Magma mobilization by downward-propagating decompression of the Eyjafjallajkull volcanic plumbing system

Jon Tarasewicz*, Robert S. White, Andrew W. Woods, Bryndís Brandsdóttir, Magns T. Gudmundsson

*Corresponding author for this work

Research output: Contribution to journalArticlepeer-review

50 Citations (Scopus)

Abstract

Detailed observations of the 2010 Eyjafjallajkull eruptions in Iceland show seismic activity propagating vertically through the entire crust during a ten-week period of volcanic unrest comprising multiple eruption episodes. Systematic changes in magma chemistry suggest a complex magmatic plumbing system, tapping several accumulation zones at different depths containing magma of differing ages and compositions. During the eruption, a systematic downward propagation of seismicity through the crust and into the upper mantle to ∼30km depth occurred in a series of steps, each of which preceded an explosive surge in eruption rate. Here we show that the sequence of seismicity and eruptive activity may be explained by the downward propagation of a decompression wave that triggers magma release from progressively deeper sills in the crust. Comparing observations of the downward-propagating seismicity with the decompression of a series of model elastic sills suggests that each sill was 1-10km3 in size.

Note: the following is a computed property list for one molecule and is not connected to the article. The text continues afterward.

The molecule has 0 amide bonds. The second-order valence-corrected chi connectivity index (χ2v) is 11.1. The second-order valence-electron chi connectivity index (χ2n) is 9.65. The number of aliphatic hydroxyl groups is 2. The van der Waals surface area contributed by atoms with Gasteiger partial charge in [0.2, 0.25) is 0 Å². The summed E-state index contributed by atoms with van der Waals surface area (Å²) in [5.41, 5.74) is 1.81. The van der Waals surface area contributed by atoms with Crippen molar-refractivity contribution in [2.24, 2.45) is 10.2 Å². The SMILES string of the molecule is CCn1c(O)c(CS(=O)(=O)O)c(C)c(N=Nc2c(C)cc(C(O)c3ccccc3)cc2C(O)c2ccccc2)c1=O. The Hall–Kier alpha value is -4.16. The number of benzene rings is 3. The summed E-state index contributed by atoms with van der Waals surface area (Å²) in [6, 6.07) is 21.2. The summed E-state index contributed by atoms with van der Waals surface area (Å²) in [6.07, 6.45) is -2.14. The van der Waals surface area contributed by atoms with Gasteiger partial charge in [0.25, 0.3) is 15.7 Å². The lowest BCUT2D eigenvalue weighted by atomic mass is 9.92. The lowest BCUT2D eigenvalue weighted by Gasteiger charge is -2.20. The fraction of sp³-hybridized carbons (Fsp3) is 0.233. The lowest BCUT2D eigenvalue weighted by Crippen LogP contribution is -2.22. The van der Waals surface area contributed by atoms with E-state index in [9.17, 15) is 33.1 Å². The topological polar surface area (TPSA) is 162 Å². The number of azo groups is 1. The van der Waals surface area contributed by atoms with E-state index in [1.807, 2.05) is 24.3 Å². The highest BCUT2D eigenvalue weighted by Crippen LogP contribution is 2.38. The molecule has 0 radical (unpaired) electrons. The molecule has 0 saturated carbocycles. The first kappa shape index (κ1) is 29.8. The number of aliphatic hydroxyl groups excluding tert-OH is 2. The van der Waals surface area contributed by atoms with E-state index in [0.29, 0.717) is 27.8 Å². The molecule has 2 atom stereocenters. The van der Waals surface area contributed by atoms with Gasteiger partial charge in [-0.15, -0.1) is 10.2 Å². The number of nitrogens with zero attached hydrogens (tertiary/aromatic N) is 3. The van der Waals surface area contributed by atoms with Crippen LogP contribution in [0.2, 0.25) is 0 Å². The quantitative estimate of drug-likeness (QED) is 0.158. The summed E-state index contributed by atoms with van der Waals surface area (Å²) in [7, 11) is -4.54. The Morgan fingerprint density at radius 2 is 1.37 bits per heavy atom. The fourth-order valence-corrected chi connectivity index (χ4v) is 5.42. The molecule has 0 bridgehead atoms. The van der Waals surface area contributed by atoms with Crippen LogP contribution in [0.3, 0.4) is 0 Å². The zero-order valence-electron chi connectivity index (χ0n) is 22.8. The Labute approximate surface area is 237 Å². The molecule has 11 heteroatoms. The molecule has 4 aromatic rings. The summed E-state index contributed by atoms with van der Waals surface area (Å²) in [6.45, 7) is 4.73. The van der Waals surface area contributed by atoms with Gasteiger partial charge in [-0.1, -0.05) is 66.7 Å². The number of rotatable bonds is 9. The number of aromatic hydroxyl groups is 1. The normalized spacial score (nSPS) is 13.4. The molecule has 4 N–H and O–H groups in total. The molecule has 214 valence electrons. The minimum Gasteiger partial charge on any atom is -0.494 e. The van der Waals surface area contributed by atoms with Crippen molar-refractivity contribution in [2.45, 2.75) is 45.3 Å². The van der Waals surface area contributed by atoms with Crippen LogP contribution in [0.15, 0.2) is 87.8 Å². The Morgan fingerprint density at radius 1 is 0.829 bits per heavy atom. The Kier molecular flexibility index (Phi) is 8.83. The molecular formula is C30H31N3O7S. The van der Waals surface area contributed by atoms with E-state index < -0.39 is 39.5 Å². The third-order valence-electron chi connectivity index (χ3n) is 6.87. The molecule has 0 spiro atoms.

Original languageEnglish
Article numberL19309
JournalGeophysical Research Letters
Volume39
Issue number19
DOIs
Publication statusPublished - 16 Oct 2012

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